Herbaceous Ornamental of the Month - Ornamental Peppers (Capsicum annuum)
Posted: September 11, 2012
Peppers are warm season vegetables that are easy to grow when given full sun and warm, well-drained soil. This year’s high temperatures and the dry conditions were perfect for growing peppers, and with the proper fertility they produced an abundance of colorful fruit. Plants require minimal maintenance and are relatively free from insect and disease problems.
Native to tropical America, chili peppers have been grown for more than 6000 years and were one of the first cultivated crops in Central and South America. Ornamental peppers are edible; however, the fruits of some varieties are extremely hot and are not recommended for eating. The heat is produced by a chemical called capsaicin; the seeds and interior white membrane are actually hotter than the flesh of the fruit.
Do Deer Eat Ornamental Peppers?
Never say never when it comes to deer—there was minimal browsing on the foliage of several of the plants, but the fruit was untouched. Since capsaicin is one of the active ingredients in many commercially available deer repellents, it makes sense that deer ignore the fruit.
Eye Catching Favorites
At the North Park Demonstration garden, everyone’s favorite choice was Capsicum annuum ‘Sangria’. The well-branched plants have a mounded habit ideal for containers, as well as for bedding. Plants produce an abundance of fruit and will always have both purple and red fruit for a continuous showy display.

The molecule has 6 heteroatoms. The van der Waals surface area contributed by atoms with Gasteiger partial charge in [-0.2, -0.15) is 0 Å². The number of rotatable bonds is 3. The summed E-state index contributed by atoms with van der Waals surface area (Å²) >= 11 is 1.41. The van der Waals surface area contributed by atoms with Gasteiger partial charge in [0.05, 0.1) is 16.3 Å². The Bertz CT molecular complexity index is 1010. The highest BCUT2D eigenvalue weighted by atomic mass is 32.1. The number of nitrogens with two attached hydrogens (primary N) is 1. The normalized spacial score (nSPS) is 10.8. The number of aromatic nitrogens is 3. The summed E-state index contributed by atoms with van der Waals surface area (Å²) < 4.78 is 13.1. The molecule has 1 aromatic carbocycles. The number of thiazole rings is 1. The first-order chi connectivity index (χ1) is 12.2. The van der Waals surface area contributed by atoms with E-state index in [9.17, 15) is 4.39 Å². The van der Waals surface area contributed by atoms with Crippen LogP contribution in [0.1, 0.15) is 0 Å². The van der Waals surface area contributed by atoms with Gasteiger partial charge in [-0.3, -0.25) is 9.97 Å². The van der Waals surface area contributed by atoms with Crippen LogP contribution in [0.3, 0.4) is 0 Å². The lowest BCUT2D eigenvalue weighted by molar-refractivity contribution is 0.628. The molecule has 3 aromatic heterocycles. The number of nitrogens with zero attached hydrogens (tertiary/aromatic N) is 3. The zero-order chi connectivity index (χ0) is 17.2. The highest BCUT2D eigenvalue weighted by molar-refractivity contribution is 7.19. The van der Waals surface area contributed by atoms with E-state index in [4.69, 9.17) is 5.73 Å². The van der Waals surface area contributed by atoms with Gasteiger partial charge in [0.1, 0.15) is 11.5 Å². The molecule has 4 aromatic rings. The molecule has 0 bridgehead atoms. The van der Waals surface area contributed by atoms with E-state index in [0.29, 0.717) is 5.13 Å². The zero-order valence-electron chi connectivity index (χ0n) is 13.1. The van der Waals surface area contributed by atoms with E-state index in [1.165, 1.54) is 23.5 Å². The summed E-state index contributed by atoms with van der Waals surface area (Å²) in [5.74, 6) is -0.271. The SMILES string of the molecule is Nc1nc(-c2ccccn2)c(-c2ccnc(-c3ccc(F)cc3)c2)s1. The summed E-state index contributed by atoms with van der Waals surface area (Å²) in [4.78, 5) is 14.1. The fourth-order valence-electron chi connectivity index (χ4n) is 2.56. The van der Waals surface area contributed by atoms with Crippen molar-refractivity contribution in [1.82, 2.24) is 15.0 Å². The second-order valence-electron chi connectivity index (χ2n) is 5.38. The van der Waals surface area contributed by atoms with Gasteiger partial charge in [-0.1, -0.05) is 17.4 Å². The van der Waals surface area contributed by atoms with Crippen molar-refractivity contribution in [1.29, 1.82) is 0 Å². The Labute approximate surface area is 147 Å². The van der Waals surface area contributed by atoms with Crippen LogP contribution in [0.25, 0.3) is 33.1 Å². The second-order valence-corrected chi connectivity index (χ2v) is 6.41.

Another eye-catching chili pepper is Capsicum annuum 'Calico', a 12 to 18-inch plant with green, cream and purple variegated foliage. The striking foliage often masks the red and purple glossy fruits which are pungent and not recommended for eating.
Capsicum annuum 'Purple Flash' has almost black leaves with flashes of bright electric purple. The exotic-looking 15-inch tall plants are topped with small, round, glossy black fruits. The fruit is extremely hot and not recommended for eating.
One non-pungent pepper is Capsicum annuum 'Medusa' with its colorful 2" twisted fruits that change from ivory to yellow/orange and finally to red. The 6-inch compact plants are ideal for garden beds and containers.
A 2006 All American Selections Award Winner, Capsicum annuum 'Black Pearl' is 18-inches tall and has dark black foliage and two-inch fruit that turn from purple to red. The glossy fruits are extremely hot and not recommended for eating.
Chili peppers are easily incorporated into a garden border or container for a spectacular display, and many have the added benefit of being harvested for use in specialty recipes. They are both a visual and gastronomic pleasure!
- State Master Gardener Coordinator